17. ^ "George Harrison". Rock & Roll Hall of Fame. Retrieved October 14, 2019.
  18. ^ Hjort, Christopher. Strange Brew: Eric Clapton and the British Blues Boom, 1965–1970, p. 282.
  19. ^ Roberty, Mark (1993). Eric Clapton: The Complete Recording Sessions, 1963–1992, Blandford (UK)/St. Martin's (US), ISBN 0-312-09798-0, pp. 54–55.
  20. ^ Clapton, Eric. Clapton - The Autobiography, p. 120.
  21. ^ "BMI | Repertoire Search". March 3, 2017. Archived from the original on March 3, 2017. Retrieved October 14, 2019.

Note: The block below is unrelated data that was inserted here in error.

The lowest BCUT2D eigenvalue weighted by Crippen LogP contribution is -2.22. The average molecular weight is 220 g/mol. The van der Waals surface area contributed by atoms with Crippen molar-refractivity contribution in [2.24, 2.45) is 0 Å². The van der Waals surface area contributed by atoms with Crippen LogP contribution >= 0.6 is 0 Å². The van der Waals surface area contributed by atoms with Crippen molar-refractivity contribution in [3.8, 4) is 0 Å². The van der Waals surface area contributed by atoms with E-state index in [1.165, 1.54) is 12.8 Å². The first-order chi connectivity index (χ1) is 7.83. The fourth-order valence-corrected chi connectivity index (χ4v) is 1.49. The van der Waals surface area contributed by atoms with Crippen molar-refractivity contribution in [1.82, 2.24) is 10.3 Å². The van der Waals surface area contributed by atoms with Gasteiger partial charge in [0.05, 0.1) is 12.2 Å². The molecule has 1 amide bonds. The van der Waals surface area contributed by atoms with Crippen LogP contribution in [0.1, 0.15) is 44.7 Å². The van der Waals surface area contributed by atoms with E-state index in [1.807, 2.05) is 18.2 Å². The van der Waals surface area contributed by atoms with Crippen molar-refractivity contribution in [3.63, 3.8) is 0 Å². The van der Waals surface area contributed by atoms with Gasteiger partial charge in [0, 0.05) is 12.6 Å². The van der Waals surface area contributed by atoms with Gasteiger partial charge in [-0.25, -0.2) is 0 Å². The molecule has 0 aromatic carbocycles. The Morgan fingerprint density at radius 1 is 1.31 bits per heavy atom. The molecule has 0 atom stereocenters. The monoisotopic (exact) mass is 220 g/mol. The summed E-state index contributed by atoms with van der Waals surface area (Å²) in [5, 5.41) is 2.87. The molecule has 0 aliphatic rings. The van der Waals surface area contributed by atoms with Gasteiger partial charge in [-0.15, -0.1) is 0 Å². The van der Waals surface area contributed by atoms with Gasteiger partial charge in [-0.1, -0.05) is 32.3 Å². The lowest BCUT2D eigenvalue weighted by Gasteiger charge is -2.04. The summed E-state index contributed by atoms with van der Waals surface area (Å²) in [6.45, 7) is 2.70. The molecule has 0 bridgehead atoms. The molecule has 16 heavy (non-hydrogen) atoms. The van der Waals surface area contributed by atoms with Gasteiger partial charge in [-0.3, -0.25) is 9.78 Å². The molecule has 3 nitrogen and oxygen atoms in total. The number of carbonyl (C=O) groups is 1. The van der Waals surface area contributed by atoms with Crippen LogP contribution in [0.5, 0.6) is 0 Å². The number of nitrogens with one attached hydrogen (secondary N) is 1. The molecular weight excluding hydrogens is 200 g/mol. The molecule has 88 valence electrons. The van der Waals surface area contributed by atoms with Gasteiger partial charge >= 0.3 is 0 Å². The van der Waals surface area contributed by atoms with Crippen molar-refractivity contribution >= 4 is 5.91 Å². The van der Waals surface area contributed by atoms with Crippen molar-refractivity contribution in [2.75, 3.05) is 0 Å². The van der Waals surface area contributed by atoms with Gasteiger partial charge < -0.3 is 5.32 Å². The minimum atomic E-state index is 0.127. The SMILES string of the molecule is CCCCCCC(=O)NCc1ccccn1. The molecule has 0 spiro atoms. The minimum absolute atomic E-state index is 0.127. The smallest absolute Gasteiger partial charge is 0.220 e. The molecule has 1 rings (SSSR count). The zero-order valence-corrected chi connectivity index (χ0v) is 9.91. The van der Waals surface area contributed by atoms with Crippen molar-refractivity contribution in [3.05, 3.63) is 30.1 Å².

22. ^ Kent, David (1993). Australian Chart Book 1970–1992 (illustrated ed.). St Ives, N.S.W.: Australian Chart Book. p. 87. ISBN 0-646-11917-6.
  23. ^ Whitburn, Joel (2015). The Comparison Book Billboard/Cash Box/Record World 1954–1982. Sheridan Books. p. 139. ISBN 978-0-89820-213-7.